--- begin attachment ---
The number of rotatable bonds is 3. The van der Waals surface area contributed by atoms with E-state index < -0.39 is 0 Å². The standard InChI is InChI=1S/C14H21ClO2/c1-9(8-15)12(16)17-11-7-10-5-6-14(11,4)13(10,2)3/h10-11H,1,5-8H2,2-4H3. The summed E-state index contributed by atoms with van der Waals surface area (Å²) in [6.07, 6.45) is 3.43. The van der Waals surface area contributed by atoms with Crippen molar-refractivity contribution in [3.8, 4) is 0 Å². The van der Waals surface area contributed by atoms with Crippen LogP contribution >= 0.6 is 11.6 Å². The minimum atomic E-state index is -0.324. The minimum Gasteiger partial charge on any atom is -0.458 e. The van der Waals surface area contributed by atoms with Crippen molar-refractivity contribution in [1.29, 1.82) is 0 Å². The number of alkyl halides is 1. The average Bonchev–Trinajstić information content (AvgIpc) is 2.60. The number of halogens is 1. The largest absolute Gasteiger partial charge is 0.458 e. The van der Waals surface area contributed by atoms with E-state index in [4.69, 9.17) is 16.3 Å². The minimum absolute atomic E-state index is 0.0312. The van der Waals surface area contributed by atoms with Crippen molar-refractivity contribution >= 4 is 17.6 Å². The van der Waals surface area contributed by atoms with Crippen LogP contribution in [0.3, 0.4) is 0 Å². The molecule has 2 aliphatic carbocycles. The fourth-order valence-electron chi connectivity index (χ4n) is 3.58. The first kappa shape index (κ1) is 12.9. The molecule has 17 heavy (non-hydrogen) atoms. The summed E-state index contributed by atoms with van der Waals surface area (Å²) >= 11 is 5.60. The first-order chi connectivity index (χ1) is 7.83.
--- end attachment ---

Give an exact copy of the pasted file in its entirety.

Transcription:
The number of rotatable bonds is 3. The van der Waals surface area contributed by atoms with E-state index < -0.39 is 0 Å². The standard InChI is InChI=1S/C14H21ClO2/c1-9(8-15)12(16)17-11-7-10-5-6-14(11,4)13(10,2)3/h10-11H,1,5-8H2,2-4H3. The summed E-state index contributed by atoms with van der Waals surface area (Å²) in [6.07, 6.45) is 3.43. The van der Waals surface area contributed by atoms with Crippen molar-refractivity contribution in [3.8, 4) is 0 Å². The van der Waals surface area contributed by atoms with Crippen LogP contribution >= 0.6 is 11.6 Å². The minimum atomic E-state index is -0.324. The minimum Gasteiger partial charge on any atom is -0.458 e. The van der Waals surface area contributed by atoms with Crippen molar-refractivity contribution in [1.29, 1.82) is 0 Å². The number of alkyl halides is 1. The average Bonchev–Trinajstić information content (AvgIpc) is 2.60. The number of halogens is 1. The largest absolute Gasteiger partial charge is 0.458 e. The van der Waals surface area contributed by atoms with E-state index in [4.69, 9.17) is 16.3 Å². The minimum absolute atomic E-state index is 0.0312. The van der Waals surface area contributed by atoms with Crippen molar-refractivity contribution >= 4 is 17.6 Å². The van der Waals surface area contributed by atoms with Crippen LogP contribution in [0.3, 0.4) is 0 Å². The molecule has 2 aliphatic carbocycles. The fourth-order valence-electron chi connectivity index (χ4n) is 3.58. The first kappa shape index (κ1) is 12.9. The molecule has 17 heavy (non-hydrogen) atoms. The summed E-state index contributed by atoms with van der Waals surface area (Å²) >= 11 is 5.60. The first-order chi connectivity index (χ1) is 7.83.